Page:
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Kingsley Field honors namesake Lt. David R. Kingsley with new flagship

F-15 Heritage Jet Dedication Ceremony

Airmen from the 173rd Fighter Wing reveal the nose art painted on the F-15 Eagle flagship during a dedication ceremony January 10, 2020 at Kingsley Field in Klamath Falls, Oregon. The newly painted F-15 Eagle flagship, dubbed the Heritage Jet, was painted to honor Kingsley and his sacrafice. (U.S. Air National Guard photo by Senior Master Sgt. Jennifer Shirar)

F-15 Heritage Jet Dedication Ceremony

Patti Mills, the niece of 1st Lt. David Kingsley, shares a story about her uncle during a dedication ceremony January 10, 2020 at Kingsley Field in Klamath Falls, Oregon. The newly painted F-15 Eagle flagship, dubbed the Heritage Jet, was painted to honor Kingsley, the namesake for the base, and his sacrafice. (U.S. Air National Guard photo by Senior Master Sgt. Jennifer Shirar)

F-15 Heritage Jet Dedication Ceremony

Leslie Jones, the niece of 1st Lt. David Kingsley, shares a story about her uncle during a dedication ceremony January 10, 2020 at Kingsley Field in Klamath Falls, Oregon. The newly painted F-15 Eagle flagship, dubbed the Heritage Jet, was painted to honor Kingsley, the namesake for the base, and his sacrafice. (U.S. Air National Guard photo by Senior Master Sgt. Jennifer Shirar)

F-15 Heritage Jet Dedication Ceremony

U.S. Air Force Lt. Colonel Micah Lambert, 173rd Maintenance Group commander, explains the significance of the details painted on the F-15 Eagle during a dedication ceremony January 10, 2020 at Kingsley Field in Klamath Falls, Oregon. The newly painted F-15 Eagle flagship, dubbed the Heritage Jet, was painted to honor 1st Lt. David Kingsley, the namesake for Kingsley Field, and his ultimate sacrafice. (U.S. Air National Guard photo by Senior Master Sgt. Jennifer Shirar)

F-15 Heritage Jet Dedication Ceremony

U.S. Air Force Lt. Colonel Micah Lambert, 173rd Maintenance Group commander, explains the significance of the details painted on the F-15 Eagle during a dedication ceremony January 10, 2020 at Kingsley Field in Klamath Falls, Oregon. The newly painted F-15 Eagle flagship, dubbed the Heritage Jet, was painted to honor 1st Lt. David Kingsley, the namesake for Kingsley Field, and his ultimate sacrafice. (U.S. Air National Guard photo by Senior Master Sgt. Jennifer Shirar)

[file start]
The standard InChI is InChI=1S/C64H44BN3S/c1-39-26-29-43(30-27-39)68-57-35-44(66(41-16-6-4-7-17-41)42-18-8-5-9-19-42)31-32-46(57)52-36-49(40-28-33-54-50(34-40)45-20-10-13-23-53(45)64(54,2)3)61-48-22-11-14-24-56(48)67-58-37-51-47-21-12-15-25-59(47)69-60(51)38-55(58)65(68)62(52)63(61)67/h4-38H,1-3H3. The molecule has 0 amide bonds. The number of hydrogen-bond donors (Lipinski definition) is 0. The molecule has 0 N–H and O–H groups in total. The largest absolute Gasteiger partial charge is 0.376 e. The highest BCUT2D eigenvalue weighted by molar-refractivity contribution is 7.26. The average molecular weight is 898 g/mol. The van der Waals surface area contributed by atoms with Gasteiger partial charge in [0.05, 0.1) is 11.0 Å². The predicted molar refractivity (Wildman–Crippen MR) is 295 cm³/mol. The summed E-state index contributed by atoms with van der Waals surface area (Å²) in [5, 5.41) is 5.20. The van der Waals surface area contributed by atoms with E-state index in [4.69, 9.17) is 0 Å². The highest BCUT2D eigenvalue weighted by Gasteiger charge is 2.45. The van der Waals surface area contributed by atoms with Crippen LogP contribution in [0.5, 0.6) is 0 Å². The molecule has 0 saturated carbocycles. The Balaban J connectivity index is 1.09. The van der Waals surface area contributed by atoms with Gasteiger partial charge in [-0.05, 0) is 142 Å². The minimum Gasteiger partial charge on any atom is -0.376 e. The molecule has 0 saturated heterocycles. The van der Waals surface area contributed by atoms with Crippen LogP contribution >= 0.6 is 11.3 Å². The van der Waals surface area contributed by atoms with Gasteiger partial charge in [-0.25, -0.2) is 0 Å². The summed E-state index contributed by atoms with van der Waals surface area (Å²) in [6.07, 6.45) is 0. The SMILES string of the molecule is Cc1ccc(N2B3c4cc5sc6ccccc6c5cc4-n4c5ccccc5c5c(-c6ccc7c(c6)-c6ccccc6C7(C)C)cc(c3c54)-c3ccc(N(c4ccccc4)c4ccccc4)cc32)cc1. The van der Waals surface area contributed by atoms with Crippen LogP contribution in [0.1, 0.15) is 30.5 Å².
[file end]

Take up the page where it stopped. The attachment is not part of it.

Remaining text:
KINGSLEY FIELD, Ore. --

The 173rd Fighter Wing at Kingsley Field sought to honor its namesake, 2nd Lt. David R. Kingsley, by unveiling an aircraft painted in memory of his sacrifice 75 years ago, Jan. 10, 2019.

Dubbed the Heritage Jet, paint crews worked to include items directly drawn from Kingsley’s time in WWII where he was a bombardier on the crew of a B-17 bomber.

Kingsley sacrificed his life in the execution of that duty, saving the life of a wounded tail gunner, Michael J. Sullivan, by taking off his parachute and strapping it on the wounded man as their badly damaged aircraft lost altitude. With that decision Kingsley was forced to remain on the aircraft as it crashed. He was awarded the Medal of Honor for “conspicuous gallantry and intrepidity in action at the risk of life above and beyond the call of duty,” states the citation.

During the ceremony, 173rd Fighter Wing Commander Col. Jeffrey Edwards said the closest we may get to the man himself is captured in a personal journal.

“On the yellowed pages is David R. Kingsley’s handwriting annotating each mission that he had,” Edwards said. “On April 29th it talks about his first raid, ‘lots of flak—got a piece in the nose and missed me by two inches it seemed like it was glass off the nose, then I come to the wing-fast and a piece hit me on the hand—the pain did not stay with me,’” read Edwards directly from the pages of the journal.

Edwards returned the journal to the lectern and held up a copy of a letter from the wounded gunner saved by Kingsley’s selfless act of heroism to Kingsley’s oldest surviving brother, Tommy, in 1945.

“’Tommy, I am more than grateful that my life was spared by your brother Dave giving up his life so that I could live,’” he read. “’I am not ashamed to admit when I think of Dave I also have tears come into my eyes, if it weren’t for me getting wounded Dave’s life would have been saved,’” read Edwards.

That history is the inspiration for the paint scheme adorning the Heritage Jet.

“Every piece you see here has a reason it’s there,” said Lt. Col. Micah Lambert, the 173rd Maintenance Group commander, as he pointed to the jet. He explained the name “Sandman” stenciled on the nose of the F-15 was the name of the aircraft Kingsley was assigned to. There is additional nose art of the squadron and group he was assigned to. The underlying paint scheme is modeled after the B-17 with mottled green and brown camouflage on the top and light grey paint on the bottom. The wings both have black and white “invasion stripes” denoting a friendly or allied aircraft during WWII.

Perhaps the most striking element is a portrait of David R. Kingsley set over Crater Lake one of the most iconic features of Southern Oregon.

The final element of the ceremony involved having two of Kingsley’s nieces pull shrouds away from the aircraft revealing the artwork. Each of them then spoke to the assembled Airmen and community members.

“When news of Uncle David’s death reached the family they were heartbroken, but when they learned of the circumstances of his death they weren’t surprised by his actions,” said niece, Leslie Jones with emotion in her voice.

Edwards summarized the qualities that the 173rd Fighter Wing holds dear and the reason for the ceremony and the Heritage Jet project saying, “What he did was care for people at a level most of us will never get to know, he cared for his teammates, he cared for others and he never gave up.”